Excerpts from the talk:
Contrary to the myth of the “primitive Indian” we were not passive observers of nature nor were we wandering bands of nomads looking for a berry to eat or deer to hunt. No. By and large we were active agents in shaping the land to produce prolefic abundance. We expanded and designed grasslands and forests for the benefit of all life.
We became what the world calls a keystone species, or a species upon which entire ecosystems depend. And our cultures became keystone cultures refined over time.
[Post pandemic]…the logical leap that many observers seemed to make was that the earth would be better off without humans. I reject that leap. The earth may be better off without certain systems we have created, but we are not these systems. We don’t have to be at least.
What if I told you that the earth needs us? What if I told you that we belong here? … What if these human hands and minds could be such a great gift to the earth that they sparked new life where people and purpose met?
4 important indigenous land management techniques:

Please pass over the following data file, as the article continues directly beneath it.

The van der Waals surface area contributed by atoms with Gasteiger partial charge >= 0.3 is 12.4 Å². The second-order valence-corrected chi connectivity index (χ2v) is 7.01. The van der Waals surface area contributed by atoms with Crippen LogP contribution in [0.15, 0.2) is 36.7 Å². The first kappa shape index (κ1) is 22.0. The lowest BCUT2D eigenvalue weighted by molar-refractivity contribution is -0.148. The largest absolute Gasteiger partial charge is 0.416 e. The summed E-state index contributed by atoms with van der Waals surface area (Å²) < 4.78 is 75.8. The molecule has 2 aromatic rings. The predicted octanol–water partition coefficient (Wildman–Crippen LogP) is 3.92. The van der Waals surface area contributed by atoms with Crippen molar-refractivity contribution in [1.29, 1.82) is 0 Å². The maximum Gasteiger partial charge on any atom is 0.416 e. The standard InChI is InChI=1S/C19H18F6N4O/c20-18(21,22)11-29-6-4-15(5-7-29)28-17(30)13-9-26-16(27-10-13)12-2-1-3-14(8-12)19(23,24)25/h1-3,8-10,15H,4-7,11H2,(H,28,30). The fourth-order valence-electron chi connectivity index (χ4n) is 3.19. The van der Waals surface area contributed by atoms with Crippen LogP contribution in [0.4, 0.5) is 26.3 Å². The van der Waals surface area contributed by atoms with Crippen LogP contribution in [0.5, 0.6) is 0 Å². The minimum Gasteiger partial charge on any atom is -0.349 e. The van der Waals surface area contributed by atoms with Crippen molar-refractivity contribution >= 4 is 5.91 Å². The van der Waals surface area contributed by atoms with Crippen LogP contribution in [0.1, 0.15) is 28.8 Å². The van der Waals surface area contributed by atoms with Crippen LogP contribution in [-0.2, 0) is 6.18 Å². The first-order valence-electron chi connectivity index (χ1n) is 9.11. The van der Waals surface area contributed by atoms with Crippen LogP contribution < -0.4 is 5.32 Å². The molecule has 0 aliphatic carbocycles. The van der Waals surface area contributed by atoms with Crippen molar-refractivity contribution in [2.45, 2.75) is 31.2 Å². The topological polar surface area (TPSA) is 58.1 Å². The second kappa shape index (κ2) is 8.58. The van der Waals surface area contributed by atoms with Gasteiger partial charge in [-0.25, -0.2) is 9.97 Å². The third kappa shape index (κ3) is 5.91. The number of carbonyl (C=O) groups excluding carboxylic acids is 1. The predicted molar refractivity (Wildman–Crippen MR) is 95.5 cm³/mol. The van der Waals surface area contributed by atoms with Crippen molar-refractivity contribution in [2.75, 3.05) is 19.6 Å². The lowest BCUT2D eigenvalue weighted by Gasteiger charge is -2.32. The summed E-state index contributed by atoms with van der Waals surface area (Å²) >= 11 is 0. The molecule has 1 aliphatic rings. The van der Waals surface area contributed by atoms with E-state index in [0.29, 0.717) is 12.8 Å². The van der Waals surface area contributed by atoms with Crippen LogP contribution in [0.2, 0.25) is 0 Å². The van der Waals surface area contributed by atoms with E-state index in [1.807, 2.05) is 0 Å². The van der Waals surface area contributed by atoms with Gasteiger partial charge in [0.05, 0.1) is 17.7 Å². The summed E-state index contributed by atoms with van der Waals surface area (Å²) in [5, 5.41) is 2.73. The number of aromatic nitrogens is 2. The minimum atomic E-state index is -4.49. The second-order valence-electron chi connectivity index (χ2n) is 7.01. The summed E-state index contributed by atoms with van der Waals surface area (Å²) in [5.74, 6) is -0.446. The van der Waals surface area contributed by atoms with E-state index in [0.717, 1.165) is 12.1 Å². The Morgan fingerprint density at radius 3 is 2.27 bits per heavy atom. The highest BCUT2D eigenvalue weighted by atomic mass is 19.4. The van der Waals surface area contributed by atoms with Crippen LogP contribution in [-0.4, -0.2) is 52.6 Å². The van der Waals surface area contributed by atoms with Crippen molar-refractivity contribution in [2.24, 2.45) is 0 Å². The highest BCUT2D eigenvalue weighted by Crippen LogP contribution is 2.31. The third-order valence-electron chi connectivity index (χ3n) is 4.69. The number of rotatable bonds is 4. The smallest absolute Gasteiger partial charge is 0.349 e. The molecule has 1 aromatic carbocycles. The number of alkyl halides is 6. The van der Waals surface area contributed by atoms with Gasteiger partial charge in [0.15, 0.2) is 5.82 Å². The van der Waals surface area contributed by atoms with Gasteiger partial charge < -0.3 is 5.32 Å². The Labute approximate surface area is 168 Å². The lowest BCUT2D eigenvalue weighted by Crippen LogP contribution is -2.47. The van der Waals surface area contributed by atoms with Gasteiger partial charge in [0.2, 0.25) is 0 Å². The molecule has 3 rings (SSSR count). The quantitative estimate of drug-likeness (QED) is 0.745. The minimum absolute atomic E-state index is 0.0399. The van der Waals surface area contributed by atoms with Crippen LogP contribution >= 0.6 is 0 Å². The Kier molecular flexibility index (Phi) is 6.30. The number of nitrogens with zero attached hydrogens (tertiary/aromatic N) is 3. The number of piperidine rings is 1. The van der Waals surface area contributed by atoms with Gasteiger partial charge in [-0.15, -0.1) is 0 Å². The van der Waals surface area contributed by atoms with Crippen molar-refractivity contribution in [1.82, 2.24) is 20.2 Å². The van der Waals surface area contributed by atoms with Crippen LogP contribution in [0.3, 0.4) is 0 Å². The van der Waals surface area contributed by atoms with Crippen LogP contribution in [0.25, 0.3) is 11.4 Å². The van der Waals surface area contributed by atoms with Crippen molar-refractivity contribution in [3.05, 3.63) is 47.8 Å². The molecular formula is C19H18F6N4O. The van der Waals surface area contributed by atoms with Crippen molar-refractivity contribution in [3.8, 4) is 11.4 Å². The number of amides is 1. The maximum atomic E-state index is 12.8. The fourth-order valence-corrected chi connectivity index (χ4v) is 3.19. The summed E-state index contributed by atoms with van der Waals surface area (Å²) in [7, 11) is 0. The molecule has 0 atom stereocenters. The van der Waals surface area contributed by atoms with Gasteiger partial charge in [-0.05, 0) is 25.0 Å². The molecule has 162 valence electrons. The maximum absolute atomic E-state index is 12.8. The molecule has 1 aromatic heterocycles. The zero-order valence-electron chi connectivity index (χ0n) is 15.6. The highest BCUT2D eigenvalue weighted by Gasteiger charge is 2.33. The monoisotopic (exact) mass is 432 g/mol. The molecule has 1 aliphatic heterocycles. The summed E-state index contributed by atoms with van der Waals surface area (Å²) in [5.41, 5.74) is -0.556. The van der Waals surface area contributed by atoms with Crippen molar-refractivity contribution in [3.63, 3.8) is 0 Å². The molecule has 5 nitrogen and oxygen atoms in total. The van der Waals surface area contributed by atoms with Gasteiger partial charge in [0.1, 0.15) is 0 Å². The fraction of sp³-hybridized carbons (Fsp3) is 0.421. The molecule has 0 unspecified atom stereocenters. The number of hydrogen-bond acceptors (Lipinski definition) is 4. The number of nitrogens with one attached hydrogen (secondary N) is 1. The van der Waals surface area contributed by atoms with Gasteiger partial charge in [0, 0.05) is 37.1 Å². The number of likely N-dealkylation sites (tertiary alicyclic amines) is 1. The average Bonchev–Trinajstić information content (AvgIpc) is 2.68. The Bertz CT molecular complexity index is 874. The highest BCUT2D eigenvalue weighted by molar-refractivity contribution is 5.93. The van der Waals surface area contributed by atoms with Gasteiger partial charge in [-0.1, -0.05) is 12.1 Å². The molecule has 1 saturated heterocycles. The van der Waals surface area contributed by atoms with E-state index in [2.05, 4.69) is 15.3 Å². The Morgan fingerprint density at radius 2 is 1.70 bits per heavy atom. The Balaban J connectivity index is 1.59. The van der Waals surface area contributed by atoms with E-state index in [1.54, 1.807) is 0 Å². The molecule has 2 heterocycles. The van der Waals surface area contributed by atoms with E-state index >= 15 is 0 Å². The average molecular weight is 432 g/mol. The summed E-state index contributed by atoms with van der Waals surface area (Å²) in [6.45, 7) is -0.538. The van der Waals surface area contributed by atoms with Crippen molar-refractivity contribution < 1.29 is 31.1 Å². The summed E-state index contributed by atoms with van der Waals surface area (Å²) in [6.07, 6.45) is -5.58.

- To tap into and align ourselves with the forces of nature.
- Intententional habitat expansion (many people think that we follow the buffalo when in fact the buffalo followed our fire)
- Decenter humans (create non-human centric systems).
- Design for perpetuity (what if our systems were designed to last forever).
…You might say “Oh thats very nice Lyla but, that could never scale. That could never feed today’s massive global population” and to that I say; Contrary to popular belief these continents were actually densely populated by indigenous people, as more and more studies are proving and their food systems still supported them. These systems are even more efficient than industrial food systems because they protect and agument the very thing that give us life instead of extracting and destroying them.
I would love to see the world adopt these strategies and at the same time, I know its not enough to simply mimic native practices. We must also work to return some of these lands to their original caretakers. for, in addition to healing the soil we must also heal our history as a nation.
… If we all unite together in courage, in forgiveness, in amends and generosity.
Hózhó - Is the joy of being a part of the beauty of all creation.
When we understand that humanity is an expression of the Earth’s beauty, we understand that we too belong.
Hózhó understands that we have an ecological role. Hózhó understands that our mother Earth needs us. When we become her friend, her confidant, her ally, her partner in life, instead of her dominator, her supirior or her profiteer, we can transform dead systems to living ones.